This Shabbos our community had the pleasure of hosting Rav Nosson Sliffkin who spoke to our congregation about a variety of topics such as animals in Judaism, mythical monsters mentioned in our rabbinic literature and the nature of dinosaurs and the true age of the Earth. Other than one close-minded individual who walked out, all were well entertained by his dynamic approach and depth of knowledge. It's sometimes hard to remember that before the difficulties with his book, The Challenge of Creation, he was on a fast strack to being a very big personality in the Torah world due to his genius.
Having said that, there were some things that he spoke about that troubled me. On one hand, I have no problem accepting that the world we live in is far older than 5768 years old. I've stated as much in previous posts. My position has been that the Torah is true and that if science seems to contradict a literal understanding of Torah, then we don't understand the text properly and have to look at it with an open mind and new light in order to realize what God is trying to tell us.
Having said that, there are limits to this concept. It's one thing to say that the six days of Creation were actually six eras that lasted billions of years. It's another to say that the whole thing is an allegory whose only purpose is to teach us a lesson. If that were so, then why six days? Why such detail spread out like it was? Yes, the Torah is not a history or science textbook and reading it with such intent is a fast track to disappointment but on the other hand, its details are there to mean something in addition to the lessons it provides.
The difficulty with establishing a specific train of thought is that finding the train station to get off at can often be difficult. Having decided that the entire story of Creation is nought but an allegory, it's not a stretch of logic to declare that pretty much the rest of the book of Bereshis is similarly only a story meant to give us lessons but not reflective of any real history. Again, declaring that our forefathers never existed is a bit of a stretch and a huge kick at the fundamental basis of our faith. Finally, if Avraham, Yitzchak and Yaakov are not real personalities, what's to stop one from deciding the same thing about Moshe Rabeinu? Why must one believe that Matan Torah at Har Sinai ever happened? And now one reaches the stage where the most important basis of our faith is challenged.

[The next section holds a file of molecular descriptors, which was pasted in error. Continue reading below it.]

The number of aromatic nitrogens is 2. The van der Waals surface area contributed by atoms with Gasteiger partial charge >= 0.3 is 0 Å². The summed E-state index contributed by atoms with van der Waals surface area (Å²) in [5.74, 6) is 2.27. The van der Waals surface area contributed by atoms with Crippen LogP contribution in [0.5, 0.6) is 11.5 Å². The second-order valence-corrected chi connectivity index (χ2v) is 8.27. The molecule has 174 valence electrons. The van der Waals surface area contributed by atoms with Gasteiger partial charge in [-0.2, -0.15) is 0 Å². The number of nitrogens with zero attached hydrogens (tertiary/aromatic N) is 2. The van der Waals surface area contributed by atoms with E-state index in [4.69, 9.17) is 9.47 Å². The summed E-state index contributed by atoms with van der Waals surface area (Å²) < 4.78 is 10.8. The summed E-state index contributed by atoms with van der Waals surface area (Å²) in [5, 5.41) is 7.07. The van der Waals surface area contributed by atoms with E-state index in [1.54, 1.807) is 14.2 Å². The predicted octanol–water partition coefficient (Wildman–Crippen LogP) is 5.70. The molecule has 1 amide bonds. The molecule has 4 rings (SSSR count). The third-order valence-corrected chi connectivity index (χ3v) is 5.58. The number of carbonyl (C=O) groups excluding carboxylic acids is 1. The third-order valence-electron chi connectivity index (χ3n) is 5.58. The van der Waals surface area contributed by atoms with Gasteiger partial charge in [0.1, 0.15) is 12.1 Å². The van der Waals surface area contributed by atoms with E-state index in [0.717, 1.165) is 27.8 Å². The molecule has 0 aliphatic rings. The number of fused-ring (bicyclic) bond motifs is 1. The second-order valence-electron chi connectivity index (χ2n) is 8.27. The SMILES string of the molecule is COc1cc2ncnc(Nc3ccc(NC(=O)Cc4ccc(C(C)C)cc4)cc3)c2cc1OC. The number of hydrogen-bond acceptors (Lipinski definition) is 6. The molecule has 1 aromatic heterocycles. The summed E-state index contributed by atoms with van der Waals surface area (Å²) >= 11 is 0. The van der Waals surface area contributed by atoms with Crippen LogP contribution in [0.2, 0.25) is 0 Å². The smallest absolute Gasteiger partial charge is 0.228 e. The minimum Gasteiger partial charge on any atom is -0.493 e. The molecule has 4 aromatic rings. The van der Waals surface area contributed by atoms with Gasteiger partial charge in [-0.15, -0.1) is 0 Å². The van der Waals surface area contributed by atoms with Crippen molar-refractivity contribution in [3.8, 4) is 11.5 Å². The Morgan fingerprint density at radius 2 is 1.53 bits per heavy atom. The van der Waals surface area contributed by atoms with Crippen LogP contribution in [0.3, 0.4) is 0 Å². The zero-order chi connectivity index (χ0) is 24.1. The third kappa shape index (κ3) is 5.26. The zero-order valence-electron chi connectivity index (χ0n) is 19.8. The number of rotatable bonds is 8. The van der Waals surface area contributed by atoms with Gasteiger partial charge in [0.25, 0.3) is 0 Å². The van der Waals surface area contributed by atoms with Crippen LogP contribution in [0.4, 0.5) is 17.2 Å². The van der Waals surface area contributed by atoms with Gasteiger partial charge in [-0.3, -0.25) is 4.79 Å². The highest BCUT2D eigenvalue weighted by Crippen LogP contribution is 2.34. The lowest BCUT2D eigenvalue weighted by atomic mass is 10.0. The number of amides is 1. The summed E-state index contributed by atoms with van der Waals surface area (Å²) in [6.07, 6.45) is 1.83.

It is this regard that I humbly think Rav Sliffkin has possibly gone too far in his reasoning. I can understand why. Geniuses often become enamored with their logic and carry it past reasonable points. Given his bitter experience over the last few years, is it possible his lack of anchor within the traditional community has contributed to this?
It is important to understand that, in all things, there is a balance. One cannot interpret the story of Creation literally without ignoring science and much of the real world. To dismiss the whole thing as an allegorical lesson is similarly extreme. Somewhere in the middle the Torah is telling us how the world was born and not just why, although both reasons are imporant.
May we merit to keep to the golden mean and see both sides with equal validity so that we may reach the truth of Torah and God's will.